More generally, PropertyConnectionComponents are used to feed information (floats, integers, booleans, vectors etc.) from one property to another. Or, in less abstract terms, PropertyConnectionComponent can be thought of as a cable, which transmits a signal (the value of the property) between, for example, a graphics card's HDMI port (the input property) and the HDMI port of a screen or a tv (the output property).
Please note that property connection components are usually very buggy if they are used for gameplay logic in online multiplayer game since debugging and fixing them can take a lot of time. That's why property connection components are recommended to be used only for visual/art type of things or simple gameplay logic like moving an object.
The usage of PropertyConnectionComponent
PropertyConnectionComponents can be used to make life easier in the editor as well as for gameplay/art features. An example of the former is to connect the "Color1" property of AmbientLightEntity to it's "Color2" property. If this connection is set to active in editor, it enables the user to just change one color property to the desired value, and the other one changes automatically, due to the connection. In the latter case, PropertyConnectionComponent can feed e.g. "Time" from a TimerEntity to a KeyFrameComponent for animation purposes.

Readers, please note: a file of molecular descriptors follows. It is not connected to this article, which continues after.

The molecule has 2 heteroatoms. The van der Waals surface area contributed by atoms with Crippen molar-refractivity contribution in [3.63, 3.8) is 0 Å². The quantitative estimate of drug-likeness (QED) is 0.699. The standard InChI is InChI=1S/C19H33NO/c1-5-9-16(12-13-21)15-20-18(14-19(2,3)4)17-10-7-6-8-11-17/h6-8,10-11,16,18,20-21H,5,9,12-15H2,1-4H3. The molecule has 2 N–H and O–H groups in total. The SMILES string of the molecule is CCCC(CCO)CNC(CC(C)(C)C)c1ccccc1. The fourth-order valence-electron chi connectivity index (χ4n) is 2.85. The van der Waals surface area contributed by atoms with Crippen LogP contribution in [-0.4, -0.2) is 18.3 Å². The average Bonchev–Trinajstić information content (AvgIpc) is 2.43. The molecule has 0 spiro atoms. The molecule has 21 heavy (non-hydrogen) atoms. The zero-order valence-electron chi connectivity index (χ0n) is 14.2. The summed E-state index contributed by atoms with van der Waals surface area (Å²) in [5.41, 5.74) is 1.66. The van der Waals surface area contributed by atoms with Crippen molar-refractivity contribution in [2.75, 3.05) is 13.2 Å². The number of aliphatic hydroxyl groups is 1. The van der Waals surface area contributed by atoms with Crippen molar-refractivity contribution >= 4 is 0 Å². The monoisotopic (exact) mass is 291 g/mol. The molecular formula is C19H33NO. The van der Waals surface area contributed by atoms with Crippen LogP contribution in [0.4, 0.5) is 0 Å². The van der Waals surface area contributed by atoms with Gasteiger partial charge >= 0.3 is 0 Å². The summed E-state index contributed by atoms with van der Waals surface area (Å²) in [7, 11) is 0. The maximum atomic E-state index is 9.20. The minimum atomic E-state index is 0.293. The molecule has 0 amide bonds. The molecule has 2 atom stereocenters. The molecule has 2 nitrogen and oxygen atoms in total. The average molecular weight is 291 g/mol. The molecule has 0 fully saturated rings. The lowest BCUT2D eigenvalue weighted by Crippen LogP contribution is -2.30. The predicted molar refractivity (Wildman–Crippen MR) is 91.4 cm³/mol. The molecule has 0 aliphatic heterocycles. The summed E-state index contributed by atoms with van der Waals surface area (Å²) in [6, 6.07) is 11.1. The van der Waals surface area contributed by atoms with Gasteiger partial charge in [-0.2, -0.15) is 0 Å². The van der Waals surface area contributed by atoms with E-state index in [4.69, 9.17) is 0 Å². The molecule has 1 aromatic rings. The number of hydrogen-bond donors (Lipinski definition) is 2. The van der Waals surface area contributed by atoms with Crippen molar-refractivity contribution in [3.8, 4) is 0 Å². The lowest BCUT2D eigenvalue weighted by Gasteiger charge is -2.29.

Conversions, conditions, validations and math
It's possible to do many types of operations to the input property before connecting it to the output property. Below are some examples of operations, but note that this isn't a complete list of all possible operations. All the available operations can be found by right clicking on the output property and choosing .
From the point of view of the PropertyConnectionComponent it's not relevant what type of information it transmits. It is relevant from the point of view of the properties, however, because it's not possible to connect two totally different properties (e.g. float to boolean) to each other, unless there's a converter in between. Much like when connecting old laptops with only a VGA port to a modern TV with an HDMI port, you need a separate converter to convert the analog signal to a digital one.
The conversion is almost as simple as just connecting two properties to each other:
- right click the input property and choose
- right click the output property and choose , then and finally choose the correct conversion from the list of available conversions
After this, a separate converter component is added to the output property's parent instance. In this case, when a float is converted to a boolean, it's called FloatValueConverterComponent.
With conditions, it's possible to check whether the input integer or float is
- not equal
- greater or equal
- less or equal
when compared to another integer or float. Based on these, the FloatCompareComponent or IntCompareComponent returns True or False (boolean).